On the last play of the game for second and goal, sometimes called the "Bush Push" and named one of the greatest college football plays ever, Carroll signaled to Leinart to spike the ball and stop the game. As it would turn out, the gesture was merely a decoy. Carroll had really told Leinart to go for the touchdown and not to tie the game and cause overtime. Leinart, opting to keep the ball on the advice of Bush, tried to sneak into the end zone. When he was stopped by a large group of Irish players, Bush pushed him into the end zone for the winning score. After an excessive celebration penalty, a missed extra point, and an unsuccessful attempt at a kickoff return, the game ended with the Trojans winning 34–31.
The "Bush Push" play
The Bush Push was criticized by some fans claiming that Section 3, Article 2b of the NCAA rule book states that, "[t]he runner shall not grasp a teammate; and no other player of his team shall grasp, push, lift or charge into him to assist him in forward progress." If the penalty had been called, the push would have resulted in a five-yard penalty and another play. However, the penalty is rarely called. When asked about the play, Weis expressed his hope that his running back would do the same in that situation.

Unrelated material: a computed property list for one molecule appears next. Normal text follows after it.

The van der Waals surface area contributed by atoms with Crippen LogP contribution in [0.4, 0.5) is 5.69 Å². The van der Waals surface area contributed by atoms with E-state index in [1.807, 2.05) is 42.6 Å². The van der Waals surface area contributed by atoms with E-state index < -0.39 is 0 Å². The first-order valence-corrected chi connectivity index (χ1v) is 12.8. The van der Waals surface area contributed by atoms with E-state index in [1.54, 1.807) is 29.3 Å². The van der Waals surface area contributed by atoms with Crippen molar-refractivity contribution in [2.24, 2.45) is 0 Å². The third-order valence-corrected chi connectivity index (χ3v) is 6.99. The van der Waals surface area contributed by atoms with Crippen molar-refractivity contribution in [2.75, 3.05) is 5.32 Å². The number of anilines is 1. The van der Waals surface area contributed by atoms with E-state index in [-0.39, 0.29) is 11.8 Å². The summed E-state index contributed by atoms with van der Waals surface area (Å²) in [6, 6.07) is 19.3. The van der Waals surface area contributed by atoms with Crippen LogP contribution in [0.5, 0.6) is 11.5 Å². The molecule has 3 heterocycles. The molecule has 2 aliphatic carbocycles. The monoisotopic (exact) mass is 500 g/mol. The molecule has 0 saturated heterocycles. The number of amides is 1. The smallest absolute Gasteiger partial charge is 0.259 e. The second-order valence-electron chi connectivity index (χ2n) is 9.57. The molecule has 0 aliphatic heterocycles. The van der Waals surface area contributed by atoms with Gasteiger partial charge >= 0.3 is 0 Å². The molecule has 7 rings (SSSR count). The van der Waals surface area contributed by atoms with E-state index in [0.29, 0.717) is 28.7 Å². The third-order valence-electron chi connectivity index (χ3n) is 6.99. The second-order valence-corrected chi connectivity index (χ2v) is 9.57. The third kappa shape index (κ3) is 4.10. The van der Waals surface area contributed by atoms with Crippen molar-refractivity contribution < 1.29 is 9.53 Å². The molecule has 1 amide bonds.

The call of the play
Lines are set. Leinart sneaks towards the goal line...HE'S IN THE END ZONE! TOUCHDOWN USC!! WITH THREE SECONDS TO GO! The Trojans have scored! With three seconds left, he did not spike it! He went into the end zone! Matt Leinart has scored, and the Trojans will win the ball game! – Pete Arbogast on KMPC AM-1540 the Trojans Radio Network.
The game was said to live up to its hype and was the most watched regular season college football game in nine years with 30 million households watching. The Trojans kept their winning streaks alive and remained first in both national rankings with a 6–0 record. The Irish, having won four games in a row at Notre Dame Stadium and having a 4–2 record for the season, remained 9th in the AP Poll and dropped only three places to 12th in the Coaches Poll. USC would go on to win the rest of its regular season games, and play in the 2006 Rose Bowl to defend their national championship. However, they would fall to Texas. The Irish also won the rest of their regular season games and accepted a berth in the 2006 Fiesta Bowl, where they were beaten by Ohio State.
USC continued to dominate the rivalry, winning the next four meetings to make it eight in a row versus the Irish. Notre Dame finally ended that losing streak in 2010 with a 20–16 victory in Los Angeles; USC's recent dominance, coupled with Notre Dame's earlier 13-game unbeaten streak over USC (1983–95) illustrates the cyclical nature of the Notre Dame–USC football rivalry over the long term.